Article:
CBS/AP September 3, 2018, 12:50 AM Reuters reporters get 7 year sentences in Myanmar "state secrets" case
YANGON, Myanmar — A Myanmar court sentenced two Reuters journalists to seven years in prison Monday for illegal possession of official documents. The ruling comes as international criticism mounts over the military's alleged human rights abuses against Rohingya Muslims.
Wa Lone and Kyaw Soe Oo had pleaded not guilty to violating the colonial-era Official Secrets Act, punishable by up to 14 years in prison. They contended they were framed by police. The verdict was postponed from a week ago because the presiding judge was ill.
The case has drawn worldwide attention as an example of how press freedom is suffering under the government of Nobel Peace laureate Aung San Suu Kyi. Her taking power in 2016 had raised hopes for an accelerated transition to full democracy from military rule, but she has since disappointed many former admirers.
"What happened today threatens to undermine the rule of law and freedom of press that democracy requires," said Kevin Krolicki, Reuters' regional editor for Asia. He called the verdict "heartbreaking."
U.N. Resident and Humanitarian Coordinator in Myanmar Knut Ostby said the U.N. was "disappointed by today's court decision."
"The United Nations has consistently called for the release of the Reuters journalists and urged the authorities to respect their right to pursue freedom of expression and information," he said. "Wa Lone and Kyaw Soe Oo should be allowed to return to their families and continue their work as journalists."
Washington's envoy to the United Nations, Nikki Haley, said the Trump administration expected to see the two journalists acquitted of all charges.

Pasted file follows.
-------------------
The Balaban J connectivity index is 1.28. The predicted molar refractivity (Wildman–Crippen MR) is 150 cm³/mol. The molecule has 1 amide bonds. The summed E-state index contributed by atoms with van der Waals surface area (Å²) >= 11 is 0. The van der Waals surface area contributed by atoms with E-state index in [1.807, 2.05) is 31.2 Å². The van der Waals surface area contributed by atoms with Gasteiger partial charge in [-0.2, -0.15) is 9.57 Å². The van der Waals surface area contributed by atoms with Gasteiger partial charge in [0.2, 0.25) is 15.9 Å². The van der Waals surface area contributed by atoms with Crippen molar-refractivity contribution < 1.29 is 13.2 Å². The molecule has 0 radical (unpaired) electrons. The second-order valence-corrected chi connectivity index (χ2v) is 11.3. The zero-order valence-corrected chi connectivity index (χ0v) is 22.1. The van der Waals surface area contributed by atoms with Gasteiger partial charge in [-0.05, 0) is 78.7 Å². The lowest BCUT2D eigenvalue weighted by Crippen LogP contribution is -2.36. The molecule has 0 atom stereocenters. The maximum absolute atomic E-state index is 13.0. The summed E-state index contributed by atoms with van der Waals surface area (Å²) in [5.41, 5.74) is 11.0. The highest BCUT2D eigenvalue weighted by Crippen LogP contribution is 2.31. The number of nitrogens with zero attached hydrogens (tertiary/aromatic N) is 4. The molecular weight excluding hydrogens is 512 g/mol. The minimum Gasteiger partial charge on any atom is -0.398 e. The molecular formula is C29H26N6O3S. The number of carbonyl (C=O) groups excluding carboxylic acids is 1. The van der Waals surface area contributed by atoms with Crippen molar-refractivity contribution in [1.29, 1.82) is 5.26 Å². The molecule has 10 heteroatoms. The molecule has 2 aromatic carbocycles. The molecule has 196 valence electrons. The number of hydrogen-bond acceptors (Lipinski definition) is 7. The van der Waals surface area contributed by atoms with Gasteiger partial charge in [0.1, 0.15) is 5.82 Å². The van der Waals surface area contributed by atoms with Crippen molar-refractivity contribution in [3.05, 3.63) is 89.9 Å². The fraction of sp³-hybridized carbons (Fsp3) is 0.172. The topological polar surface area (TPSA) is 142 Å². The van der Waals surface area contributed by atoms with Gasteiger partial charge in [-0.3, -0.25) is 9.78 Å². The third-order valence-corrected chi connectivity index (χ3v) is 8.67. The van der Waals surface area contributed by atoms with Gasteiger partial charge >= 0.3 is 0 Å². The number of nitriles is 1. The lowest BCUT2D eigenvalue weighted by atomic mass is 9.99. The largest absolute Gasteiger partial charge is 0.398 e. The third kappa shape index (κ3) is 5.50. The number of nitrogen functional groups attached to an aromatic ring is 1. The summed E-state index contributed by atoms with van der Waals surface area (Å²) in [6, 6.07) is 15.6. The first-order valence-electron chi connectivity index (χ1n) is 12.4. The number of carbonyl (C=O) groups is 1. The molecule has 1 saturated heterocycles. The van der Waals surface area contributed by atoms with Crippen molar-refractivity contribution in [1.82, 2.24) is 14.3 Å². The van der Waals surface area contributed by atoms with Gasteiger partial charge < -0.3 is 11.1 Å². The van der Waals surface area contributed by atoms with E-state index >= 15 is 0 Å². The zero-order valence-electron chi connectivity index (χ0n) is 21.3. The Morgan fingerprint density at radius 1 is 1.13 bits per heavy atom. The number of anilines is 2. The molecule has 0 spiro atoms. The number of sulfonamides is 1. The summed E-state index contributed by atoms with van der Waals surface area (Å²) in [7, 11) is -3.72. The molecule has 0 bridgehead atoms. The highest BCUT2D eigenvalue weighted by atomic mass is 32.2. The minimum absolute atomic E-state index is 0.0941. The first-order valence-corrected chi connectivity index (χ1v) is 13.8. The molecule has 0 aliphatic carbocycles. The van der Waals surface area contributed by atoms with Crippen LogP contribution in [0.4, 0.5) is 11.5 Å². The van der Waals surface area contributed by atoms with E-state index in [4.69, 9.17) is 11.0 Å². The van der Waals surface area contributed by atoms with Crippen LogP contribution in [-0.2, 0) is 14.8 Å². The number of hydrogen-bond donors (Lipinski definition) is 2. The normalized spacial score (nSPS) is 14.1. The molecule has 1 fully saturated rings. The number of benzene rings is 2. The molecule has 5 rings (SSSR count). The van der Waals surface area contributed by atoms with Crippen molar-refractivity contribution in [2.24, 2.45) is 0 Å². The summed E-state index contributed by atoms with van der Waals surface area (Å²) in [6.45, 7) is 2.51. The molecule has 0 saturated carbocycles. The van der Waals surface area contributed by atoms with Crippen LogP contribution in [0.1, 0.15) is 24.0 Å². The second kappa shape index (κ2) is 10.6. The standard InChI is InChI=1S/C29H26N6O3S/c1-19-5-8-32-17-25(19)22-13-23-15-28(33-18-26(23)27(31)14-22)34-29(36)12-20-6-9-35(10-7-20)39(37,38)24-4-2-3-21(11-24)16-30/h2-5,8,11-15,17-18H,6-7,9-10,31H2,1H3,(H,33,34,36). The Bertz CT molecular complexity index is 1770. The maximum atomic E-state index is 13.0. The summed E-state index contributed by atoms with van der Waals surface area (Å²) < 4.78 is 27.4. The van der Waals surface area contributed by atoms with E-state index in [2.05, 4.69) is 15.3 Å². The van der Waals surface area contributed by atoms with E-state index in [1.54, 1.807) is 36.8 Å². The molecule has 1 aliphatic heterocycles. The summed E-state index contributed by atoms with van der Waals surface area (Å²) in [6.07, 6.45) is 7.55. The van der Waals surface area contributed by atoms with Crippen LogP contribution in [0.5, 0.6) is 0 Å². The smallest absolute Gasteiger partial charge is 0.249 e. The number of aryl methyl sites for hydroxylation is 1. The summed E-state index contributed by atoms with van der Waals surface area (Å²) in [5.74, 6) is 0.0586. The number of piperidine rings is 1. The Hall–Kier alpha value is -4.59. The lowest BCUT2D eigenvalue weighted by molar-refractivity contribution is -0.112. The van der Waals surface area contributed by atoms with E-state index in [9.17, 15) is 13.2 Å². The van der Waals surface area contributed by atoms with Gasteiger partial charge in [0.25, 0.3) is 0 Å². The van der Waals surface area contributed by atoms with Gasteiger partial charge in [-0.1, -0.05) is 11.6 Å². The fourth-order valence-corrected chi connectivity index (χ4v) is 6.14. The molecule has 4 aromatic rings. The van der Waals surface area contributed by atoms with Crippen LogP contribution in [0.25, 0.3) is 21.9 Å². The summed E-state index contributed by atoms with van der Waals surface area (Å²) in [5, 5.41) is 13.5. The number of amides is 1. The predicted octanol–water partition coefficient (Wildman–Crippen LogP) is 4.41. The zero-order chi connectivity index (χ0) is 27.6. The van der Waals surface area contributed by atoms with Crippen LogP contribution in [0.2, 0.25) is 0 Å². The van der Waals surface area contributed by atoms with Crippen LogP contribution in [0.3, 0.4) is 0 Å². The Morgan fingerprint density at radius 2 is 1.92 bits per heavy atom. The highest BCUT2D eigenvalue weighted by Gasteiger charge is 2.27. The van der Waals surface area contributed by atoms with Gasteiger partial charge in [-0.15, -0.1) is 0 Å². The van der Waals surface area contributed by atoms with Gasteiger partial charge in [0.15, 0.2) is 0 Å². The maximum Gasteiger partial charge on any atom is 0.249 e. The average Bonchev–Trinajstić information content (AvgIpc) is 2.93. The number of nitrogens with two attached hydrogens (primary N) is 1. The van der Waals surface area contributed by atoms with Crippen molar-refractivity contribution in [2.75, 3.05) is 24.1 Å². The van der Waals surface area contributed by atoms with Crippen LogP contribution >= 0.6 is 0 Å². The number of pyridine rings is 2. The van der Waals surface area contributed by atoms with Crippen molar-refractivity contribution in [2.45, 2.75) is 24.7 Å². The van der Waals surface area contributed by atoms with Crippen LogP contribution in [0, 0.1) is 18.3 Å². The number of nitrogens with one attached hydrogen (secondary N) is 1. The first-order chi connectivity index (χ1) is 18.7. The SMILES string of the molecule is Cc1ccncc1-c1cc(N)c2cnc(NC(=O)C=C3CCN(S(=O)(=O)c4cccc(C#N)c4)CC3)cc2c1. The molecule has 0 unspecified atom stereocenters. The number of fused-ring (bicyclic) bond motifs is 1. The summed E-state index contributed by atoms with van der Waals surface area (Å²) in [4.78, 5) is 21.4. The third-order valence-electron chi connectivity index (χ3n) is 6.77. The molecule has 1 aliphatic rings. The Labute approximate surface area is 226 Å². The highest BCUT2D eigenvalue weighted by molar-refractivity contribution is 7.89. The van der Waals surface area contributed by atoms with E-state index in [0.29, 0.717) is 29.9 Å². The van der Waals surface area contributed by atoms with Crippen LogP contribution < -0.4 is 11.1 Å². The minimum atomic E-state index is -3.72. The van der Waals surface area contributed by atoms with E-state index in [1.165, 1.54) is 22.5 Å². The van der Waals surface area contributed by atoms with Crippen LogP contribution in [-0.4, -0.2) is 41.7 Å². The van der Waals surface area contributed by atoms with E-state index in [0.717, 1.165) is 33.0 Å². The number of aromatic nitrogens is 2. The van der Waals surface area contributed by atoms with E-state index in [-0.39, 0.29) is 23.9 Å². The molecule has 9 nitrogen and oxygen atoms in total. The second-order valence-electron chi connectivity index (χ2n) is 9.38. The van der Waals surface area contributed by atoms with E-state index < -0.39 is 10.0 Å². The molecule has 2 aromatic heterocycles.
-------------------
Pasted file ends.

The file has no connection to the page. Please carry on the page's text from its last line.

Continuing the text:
Haley told the Security Council during a discussion of the Rohingya crisis last week that "a free and responsible press is critical for any democracy."
Human Rights Watch bashed the verdict, saying the conviction of the journalists "on politically motivated charges heralds a return to the media repression seen during military rule."
Wa Lone, 32, and Kyaw Soe Oo, 28, both testified they suffered harsh treatment during their initial interrogations. Their several appeals for release on bail were rejected. Wa Lone's wife, Pan Ei Mon, gave birth to the couple's first child in Yangon on Aug. 10, but Wa Lone has not yet seen his daughter.
The two journalists had been reporting last year on the brutal crackdown by security forces on the Rohingya in Myanmar's Rakhine state. Some 700,000 Rohingya fled to neighboring Bangladesh to escape the violence targeting them after attacks by Rohingya militants killed a dozen members of the security forces.
Investigators working for the U.N.'s top human rights body said last week that genocide charges should be brought against senior Myanmar military officers over the crackdown.
The accusation of genocide was rejected by Myanmar's government, but is the most serious official recommendation for prosecution so far.
Also last week, Facebook banned Myanmar's powerful military chief and 19 other individuals and organizations from its site to prevent the spread of hate and misinformation in connection with the Rohingya crisis.
Dozens of journalists and pro-democracy activists marched Saturday in Yangon, Myanmar's biggest city, in support of the reporters. But in the country at large, with an overwhelming Buddhist majority, there is widespread prejudice against the Rohingya, and in the government and military, there is near-xenophobic sensitivity to foreign criticism.
Myanmar's courts are one of the country's most conservative and nationalistic institutions, and the darkened political atmosphere had seemed unlikely to help the reporters' cause.
The court earlier this year declined to stop the trial after an initial phase of presentation of evidence, even though a policeman called as a prosecution witness testified that his commander had ordered that documents be planted on the journalists. After his testimony, the officer was jailed for a year for violating police regulations and his family was kicked out of police housing.
Other testimony by prosecution witnesses was contradictory, and the documents presented as evidence against the reporters appeared to be neither secret nor sensitive. The journalists testified they did not solicit or knowingly possess any secret documents.